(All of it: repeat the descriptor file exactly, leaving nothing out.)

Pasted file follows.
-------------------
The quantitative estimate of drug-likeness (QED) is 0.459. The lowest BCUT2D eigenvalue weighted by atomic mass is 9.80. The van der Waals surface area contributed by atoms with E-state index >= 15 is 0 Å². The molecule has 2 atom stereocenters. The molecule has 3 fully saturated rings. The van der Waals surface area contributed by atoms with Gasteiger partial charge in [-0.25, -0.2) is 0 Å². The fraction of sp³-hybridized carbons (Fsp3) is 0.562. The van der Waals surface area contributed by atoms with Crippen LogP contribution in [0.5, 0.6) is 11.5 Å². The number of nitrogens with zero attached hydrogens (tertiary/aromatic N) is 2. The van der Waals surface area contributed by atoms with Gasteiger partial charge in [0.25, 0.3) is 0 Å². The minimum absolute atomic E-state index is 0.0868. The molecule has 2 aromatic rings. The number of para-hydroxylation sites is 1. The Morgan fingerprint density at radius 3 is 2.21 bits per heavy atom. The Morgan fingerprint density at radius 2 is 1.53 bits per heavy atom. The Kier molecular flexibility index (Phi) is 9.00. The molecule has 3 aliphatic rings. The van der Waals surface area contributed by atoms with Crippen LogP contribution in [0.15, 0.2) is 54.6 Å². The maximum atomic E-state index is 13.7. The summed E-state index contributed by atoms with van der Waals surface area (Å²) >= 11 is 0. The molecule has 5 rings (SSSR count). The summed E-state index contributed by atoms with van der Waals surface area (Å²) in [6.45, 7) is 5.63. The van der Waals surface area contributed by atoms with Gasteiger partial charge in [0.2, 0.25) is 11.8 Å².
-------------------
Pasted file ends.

The quantitative estimate of drug-likeness (QED) is 0.459. The lowest BCUT2D eigenvalue weighted by atomic mass is 9.80. The van der Waals surface area contributed by atoms with E-state index >= 15 is 0 Å². The molecule has 2 atom stereocenters. The molecule has 3 fully saturated rings. The van der Waals surface area contributed by atoms with Gasteiger partial charge in [-0.25, -0.2) is 0 Å². The fraction of sp³-hybridized carbons (Fsp3) is 0.562. The van der Waals surface area contributed by atoms with Crippen LogP contribution in [0.5, 0.6) is 11.5 Å². The number of nitrogens with zero attached hydrogens (tertiary/aromatic N) is 2. The van der Waals surface area contributed by atoms with Gasteiger partial charge in [0.25, 0.3) is 0 Å². The minimum absolute atomic E-state index is 0.0868. The molecule has 2 aromatic rings. The number of para-hydroxylation sites is 1. The Morgan fingerprint density at radius 3 is 2.21 bits per heavy atom. The Morgan fingerprint density at radius 2 is 1.53 bits per heavy atom. The Kier molecular flexibility index (Phi) is 9.00. The molecule has 3 aliphatic rings. The van der Waals surface area contributed by atoms with Crippen LogP contribution in [0.15, 0.2) is 54.6 Å². The maximum atomic E-state index is 13.7. The summed E-state index contributed by atoms with van der Waals surface area (Å²) >= 11 is 0. The molecule has 5 rings (SSSR count). The summed E-state index contributed by atoms with van der Waals surface area (Å²) in [6.45, 7) is 5.63. The van der Waals surface area contributed by atoms with Gasteiger partial charge in [0.2, 0.25) is 11.8 Å².